The Golf R is EPA-rated at 19 mpg city/27 mpg highway. That’s not bad for this level of performance. The highway figure could be better, though, as sixth gear at 80 mph yields a busy 3,300 rpm—we’re surprised VW didn’t go with a taller ratio for sixth and let the engine’s ample low-end torque pick up the slack.
Features and Technology
The Golf R has a decent array of standard features, including xenon headlamps, dual-zone automatic climate control, iPod/Bluetooth connectivity, satellite radio, and an SD-card slot in place of the more common USB port. We’re enamored of the standard touch-screen interface, which is both efficient and user-friendly. However, given the R’s starting price of nearly $34,000, we feel that niceties like keyless entry/ignition, premium audio, and a sunroof should be standard, not optional. Some might argue that navigation should be standard as well. Notably, all of that stuff is included if you opt for the four-door Golf R, but VW only offers it on the two-door model as a pricey package, which our two-door test car did not have. We especially missed the audio upgrade, as it’s a Dynaudio system, and we know from experience with other VWs that Dynaudio cranks out the tunes with the best of them. The base stereo sounds average at best.
The Golf R has unique blue gauge needles, but for the most part, it’s got the same interior you’ll find in the GTI with the Autobahn package. This isn’t a true luxury-grade cabin—the hard plastic trim on the lower dashboard keeps it out of that league—but it’s close, even though we heard some unbecoming rattles emanating from the front door panels over bumps. Plus, the R’s Autobahn-spec leather seats have more prominent side-bolsters than the standard plaid GTI seats. Too bad the driver seat had developed a nasty creak under cornering load in our 6,000-mile test car.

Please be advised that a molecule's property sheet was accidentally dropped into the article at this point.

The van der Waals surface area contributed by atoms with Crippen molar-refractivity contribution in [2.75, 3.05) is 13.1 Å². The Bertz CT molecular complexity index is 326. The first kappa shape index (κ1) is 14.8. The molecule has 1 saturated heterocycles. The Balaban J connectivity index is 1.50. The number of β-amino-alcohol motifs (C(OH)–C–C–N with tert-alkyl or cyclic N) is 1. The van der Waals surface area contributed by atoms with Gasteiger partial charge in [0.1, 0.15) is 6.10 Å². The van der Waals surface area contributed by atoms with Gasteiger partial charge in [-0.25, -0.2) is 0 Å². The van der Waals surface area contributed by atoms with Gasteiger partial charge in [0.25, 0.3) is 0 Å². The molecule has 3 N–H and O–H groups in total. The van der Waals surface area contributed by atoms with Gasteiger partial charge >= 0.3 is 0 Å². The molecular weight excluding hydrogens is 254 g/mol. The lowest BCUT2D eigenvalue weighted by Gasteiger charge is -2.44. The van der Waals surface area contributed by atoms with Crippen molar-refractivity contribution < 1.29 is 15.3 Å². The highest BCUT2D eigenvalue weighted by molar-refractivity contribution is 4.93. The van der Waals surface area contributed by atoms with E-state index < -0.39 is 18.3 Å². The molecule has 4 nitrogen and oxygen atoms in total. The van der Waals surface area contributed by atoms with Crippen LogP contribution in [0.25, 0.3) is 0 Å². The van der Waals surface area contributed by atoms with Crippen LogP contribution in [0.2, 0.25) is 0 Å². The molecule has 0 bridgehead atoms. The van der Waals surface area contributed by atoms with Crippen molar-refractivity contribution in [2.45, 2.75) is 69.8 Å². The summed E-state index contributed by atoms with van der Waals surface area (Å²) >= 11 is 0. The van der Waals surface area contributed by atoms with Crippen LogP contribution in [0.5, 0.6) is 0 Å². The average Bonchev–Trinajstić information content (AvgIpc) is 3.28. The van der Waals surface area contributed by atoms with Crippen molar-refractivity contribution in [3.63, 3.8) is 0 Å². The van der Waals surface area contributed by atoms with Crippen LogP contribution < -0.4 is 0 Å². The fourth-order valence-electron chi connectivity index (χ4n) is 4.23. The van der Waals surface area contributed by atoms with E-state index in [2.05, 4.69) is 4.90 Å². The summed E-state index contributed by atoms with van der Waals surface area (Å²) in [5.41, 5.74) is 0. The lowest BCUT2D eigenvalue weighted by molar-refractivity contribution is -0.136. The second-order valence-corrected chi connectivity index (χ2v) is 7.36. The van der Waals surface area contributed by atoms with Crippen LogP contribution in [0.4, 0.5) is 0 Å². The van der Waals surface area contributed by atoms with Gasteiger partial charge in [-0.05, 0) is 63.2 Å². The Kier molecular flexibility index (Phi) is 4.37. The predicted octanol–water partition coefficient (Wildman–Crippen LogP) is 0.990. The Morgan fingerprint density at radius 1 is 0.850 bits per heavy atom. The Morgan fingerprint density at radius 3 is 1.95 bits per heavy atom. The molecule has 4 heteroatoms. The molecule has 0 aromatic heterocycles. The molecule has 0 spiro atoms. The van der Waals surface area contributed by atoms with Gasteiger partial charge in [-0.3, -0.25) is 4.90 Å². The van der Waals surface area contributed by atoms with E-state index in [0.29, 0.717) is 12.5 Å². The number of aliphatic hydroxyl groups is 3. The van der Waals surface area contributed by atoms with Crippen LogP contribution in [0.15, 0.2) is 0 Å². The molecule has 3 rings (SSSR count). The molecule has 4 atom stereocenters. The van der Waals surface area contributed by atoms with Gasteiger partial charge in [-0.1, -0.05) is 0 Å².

Speaking of seats, the ones in back are incredibly roomy given the R’s diminutive dimensions. As for cargo, the hatchback trunk is generally quite accommodating, but you’ll have to fold down one side of the split rear seatback if you want to haul a golf bag or three.
Unlike rival models, which generally look like products of the Hot Wheels school of design, the Golf R keeps it classy. A demure “R” badge on the grille signals the car’s specialness to the cognoscenti, as do the distinctive twin tailpipes, but otherwise, the R largely blends in with its lesser brethren. We like it. If you don’t, there are plenty of aftermarket suppliers that would be happy to make your R look a little more, um, distinctive.
Market Segment and Pricing
If you grade hot hatches using price-to-performance ratio, the Golf R is going to fail. Speed is cheap and plentiful in this segment, with sporty things like the Mazdaspeed3
and Subaru WRX
available for thousands less—not to mention VW’s own GTI
. The WRX is probably the R’s most formidable foe, offering all-wheel drive and a few more horsepower in a lighter package. But the two-door Golf R’s $33,900 entry fee buys a lot of premium kit, and that matters. Indeed, we think a more apt comparison is to entry-level luxury sport sedans like the BMW 328i
What We Think
The 2012 Volkswagen Golf R clearly isn’t for everyone, but we’re inclined to cut it some slack despite its initially eye-watering MSRP. Forget that it’s a Volkswagen for a moment, and ask yourself where else you can find all-wheel drive, athletic handling, world-class brakes, sprightly acceleration, restrained styling, and an upscale interior, all for $33,990 to start. Made you think, right? Yeah, us too. We’re sure VW will have no trouble convincing 5,000 folks that the R has no peers at this price point.